• The assays and kits of this invention employ water-soluble chemiluminescent 1,2-dioxetanes. As noted above, these dioxetanes are well established in the art, and their identity and preparation does not constitute a novel aspect of this invention, per se. In general, any chemiluminescent dioxetane which exhibits sufficient stability in water to conduct the assay, and which may be caused to decompose and chemiluminesce by interaction with an enzyme, and cleavage, by the enzyme, of an enzyme labile group inducing the decomposition, can be used in connection with this invention. Typically, the 1,2-dioxetanes useful in this invention will have the general formula:
    Figure 00060001
  • R1 is C1-C20 alkyl or C1-12 aryl or aralkyl;
       is phenyl or naphthyl;
  • R2 is meta-substituted or non-conjugated on Y with respect to the dioxetane, and is OX, wherein;
  • X is an enzyme cleavable group which, when cleaved, leaves the dioxetane phenoxy or naphthoxy anion;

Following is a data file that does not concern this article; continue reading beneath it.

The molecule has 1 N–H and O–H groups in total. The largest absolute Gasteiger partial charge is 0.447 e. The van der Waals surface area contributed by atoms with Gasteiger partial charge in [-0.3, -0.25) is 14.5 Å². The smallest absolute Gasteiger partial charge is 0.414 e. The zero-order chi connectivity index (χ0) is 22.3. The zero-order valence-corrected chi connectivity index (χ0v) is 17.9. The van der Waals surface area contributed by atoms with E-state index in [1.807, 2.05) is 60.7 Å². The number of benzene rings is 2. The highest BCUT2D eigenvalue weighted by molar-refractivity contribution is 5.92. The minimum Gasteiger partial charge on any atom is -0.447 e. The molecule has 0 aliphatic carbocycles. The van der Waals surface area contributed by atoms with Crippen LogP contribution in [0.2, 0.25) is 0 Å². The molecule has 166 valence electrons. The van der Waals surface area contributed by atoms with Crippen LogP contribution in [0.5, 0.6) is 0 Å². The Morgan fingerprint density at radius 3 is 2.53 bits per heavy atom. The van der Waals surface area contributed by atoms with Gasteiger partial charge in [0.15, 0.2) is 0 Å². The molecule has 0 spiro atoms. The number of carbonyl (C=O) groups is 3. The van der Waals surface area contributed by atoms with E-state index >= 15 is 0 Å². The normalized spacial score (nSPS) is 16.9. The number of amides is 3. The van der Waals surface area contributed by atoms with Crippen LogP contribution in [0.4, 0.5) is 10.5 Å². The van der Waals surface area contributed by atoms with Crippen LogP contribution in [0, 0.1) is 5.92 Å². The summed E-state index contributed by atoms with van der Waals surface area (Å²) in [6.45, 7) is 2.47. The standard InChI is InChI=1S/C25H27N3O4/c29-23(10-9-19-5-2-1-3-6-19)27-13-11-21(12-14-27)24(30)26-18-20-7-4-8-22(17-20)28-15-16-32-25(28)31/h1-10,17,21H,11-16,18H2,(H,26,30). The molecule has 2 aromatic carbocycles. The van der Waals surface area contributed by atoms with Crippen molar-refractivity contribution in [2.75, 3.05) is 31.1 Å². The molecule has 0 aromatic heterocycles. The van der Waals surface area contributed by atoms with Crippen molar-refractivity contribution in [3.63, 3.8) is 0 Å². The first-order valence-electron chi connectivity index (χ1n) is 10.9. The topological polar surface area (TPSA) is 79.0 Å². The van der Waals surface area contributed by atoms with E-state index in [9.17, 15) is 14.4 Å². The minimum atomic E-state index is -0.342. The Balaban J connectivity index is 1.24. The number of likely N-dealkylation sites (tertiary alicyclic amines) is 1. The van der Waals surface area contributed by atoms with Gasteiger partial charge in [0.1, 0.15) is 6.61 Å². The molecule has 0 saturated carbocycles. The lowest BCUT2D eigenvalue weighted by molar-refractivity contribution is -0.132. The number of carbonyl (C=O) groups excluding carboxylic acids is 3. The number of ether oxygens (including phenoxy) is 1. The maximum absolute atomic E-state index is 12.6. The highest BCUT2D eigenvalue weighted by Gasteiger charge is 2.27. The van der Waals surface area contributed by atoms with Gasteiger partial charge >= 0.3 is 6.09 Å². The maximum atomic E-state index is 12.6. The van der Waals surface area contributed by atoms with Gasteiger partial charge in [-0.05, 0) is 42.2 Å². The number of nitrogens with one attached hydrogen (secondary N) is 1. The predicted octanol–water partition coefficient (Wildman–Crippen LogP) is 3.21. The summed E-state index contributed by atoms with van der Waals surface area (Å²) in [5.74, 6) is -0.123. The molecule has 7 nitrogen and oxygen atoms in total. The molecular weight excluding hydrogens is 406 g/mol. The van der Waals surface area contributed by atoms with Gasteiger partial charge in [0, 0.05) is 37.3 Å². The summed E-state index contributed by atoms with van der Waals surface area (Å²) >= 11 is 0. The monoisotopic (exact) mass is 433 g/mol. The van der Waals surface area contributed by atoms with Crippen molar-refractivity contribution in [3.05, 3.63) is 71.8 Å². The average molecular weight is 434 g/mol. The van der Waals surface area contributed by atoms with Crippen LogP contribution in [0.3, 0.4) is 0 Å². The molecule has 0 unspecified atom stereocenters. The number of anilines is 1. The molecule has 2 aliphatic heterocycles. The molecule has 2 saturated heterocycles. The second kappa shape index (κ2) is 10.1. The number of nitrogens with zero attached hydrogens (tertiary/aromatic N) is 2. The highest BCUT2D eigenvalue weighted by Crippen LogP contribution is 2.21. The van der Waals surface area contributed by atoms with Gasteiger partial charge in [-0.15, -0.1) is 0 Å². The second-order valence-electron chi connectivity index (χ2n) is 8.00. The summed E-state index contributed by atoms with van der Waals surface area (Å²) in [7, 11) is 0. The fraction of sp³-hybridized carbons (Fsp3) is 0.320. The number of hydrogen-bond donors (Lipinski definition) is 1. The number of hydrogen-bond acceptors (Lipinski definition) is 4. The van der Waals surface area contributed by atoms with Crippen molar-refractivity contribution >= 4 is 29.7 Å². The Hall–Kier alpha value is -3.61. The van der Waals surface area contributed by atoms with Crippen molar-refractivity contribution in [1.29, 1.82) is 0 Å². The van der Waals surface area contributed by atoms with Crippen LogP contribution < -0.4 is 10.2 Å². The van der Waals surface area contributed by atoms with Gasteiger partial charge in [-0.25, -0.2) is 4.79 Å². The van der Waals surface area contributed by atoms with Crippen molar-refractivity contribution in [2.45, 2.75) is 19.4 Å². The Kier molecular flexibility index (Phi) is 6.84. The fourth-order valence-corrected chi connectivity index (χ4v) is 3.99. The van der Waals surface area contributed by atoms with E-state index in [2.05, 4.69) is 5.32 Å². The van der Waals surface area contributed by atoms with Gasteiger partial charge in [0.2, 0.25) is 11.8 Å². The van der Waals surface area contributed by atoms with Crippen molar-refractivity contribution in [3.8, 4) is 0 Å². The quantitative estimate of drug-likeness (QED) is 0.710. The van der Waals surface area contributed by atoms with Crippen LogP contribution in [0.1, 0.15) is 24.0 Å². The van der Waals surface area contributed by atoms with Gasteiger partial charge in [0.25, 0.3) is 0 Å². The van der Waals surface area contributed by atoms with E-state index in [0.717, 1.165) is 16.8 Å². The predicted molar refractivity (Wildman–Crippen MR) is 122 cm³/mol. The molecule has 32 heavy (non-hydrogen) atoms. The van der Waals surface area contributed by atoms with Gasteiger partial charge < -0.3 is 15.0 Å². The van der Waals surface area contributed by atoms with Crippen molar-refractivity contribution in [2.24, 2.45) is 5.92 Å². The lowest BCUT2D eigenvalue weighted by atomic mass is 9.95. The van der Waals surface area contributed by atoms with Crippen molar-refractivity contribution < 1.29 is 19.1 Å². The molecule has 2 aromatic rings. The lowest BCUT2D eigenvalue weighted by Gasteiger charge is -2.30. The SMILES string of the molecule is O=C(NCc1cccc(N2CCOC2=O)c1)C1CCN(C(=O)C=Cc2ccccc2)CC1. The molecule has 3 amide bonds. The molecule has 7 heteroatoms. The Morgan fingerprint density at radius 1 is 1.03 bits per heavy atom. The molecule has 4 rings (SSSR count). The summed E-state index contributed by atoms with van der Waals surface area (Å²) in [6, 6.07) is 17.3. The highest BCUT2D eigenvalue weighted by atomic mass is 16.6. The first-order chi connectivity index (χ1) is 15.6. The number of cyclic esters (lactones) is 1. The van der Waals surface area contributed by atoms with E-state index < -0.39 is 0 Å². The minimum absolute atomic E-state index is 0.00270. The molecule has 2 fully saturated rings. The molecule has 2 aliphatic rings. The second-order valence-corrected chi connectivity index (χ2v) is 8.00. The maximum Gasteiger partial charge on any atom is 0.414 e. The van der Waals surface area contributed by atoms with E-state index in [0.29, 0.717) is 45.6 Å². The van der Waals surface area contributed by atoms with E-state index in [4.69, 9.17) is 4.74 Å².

• Z = H, Cl, other halogens, or alkoxy groups.
  • Preferred dioxetanes include AMPPD, and in particular, its disodium salt, as well as CSPD and its disodium salt. Methods of preparing these dioxetanes are disclosed in the aforereferenced commonly-assigned patents, as well as, e.g., U.S. Patent 4,962,162, assigned to Wayne State University. The preparation, purification and isolation of the dioxetanes does not constitute a novel aspect of the invention disclosed and claimed herein per se.
  • The dioxetane is added to the sample which has been mixed with an enzyme complex which will bind to or otherwise co-act with the target analyte, if present in the sample. The dioxetane is therefore the substrate for the enzyme, the enzyme-catalyzed cleavage of the labile groups of the substrate from the body of the dioxetane resulting in the unstable oxyanion, and subsequent decomposition of the dioxetane. Where the target analyte is the enzyme itself, the dioxetane is added directly to the sample, either as drawn, or after preliminary purification to reduce turbidity. Where the target analyte is other than the trigger enzyme, the enzyme is complexed with a binding moiety, such as DNA probe or antibody, so as to bind to any target analyte present in the sample. The amount of chemiluminescence detected will be responsive both to the analyte in the sample, and the amount of analyte in the sample.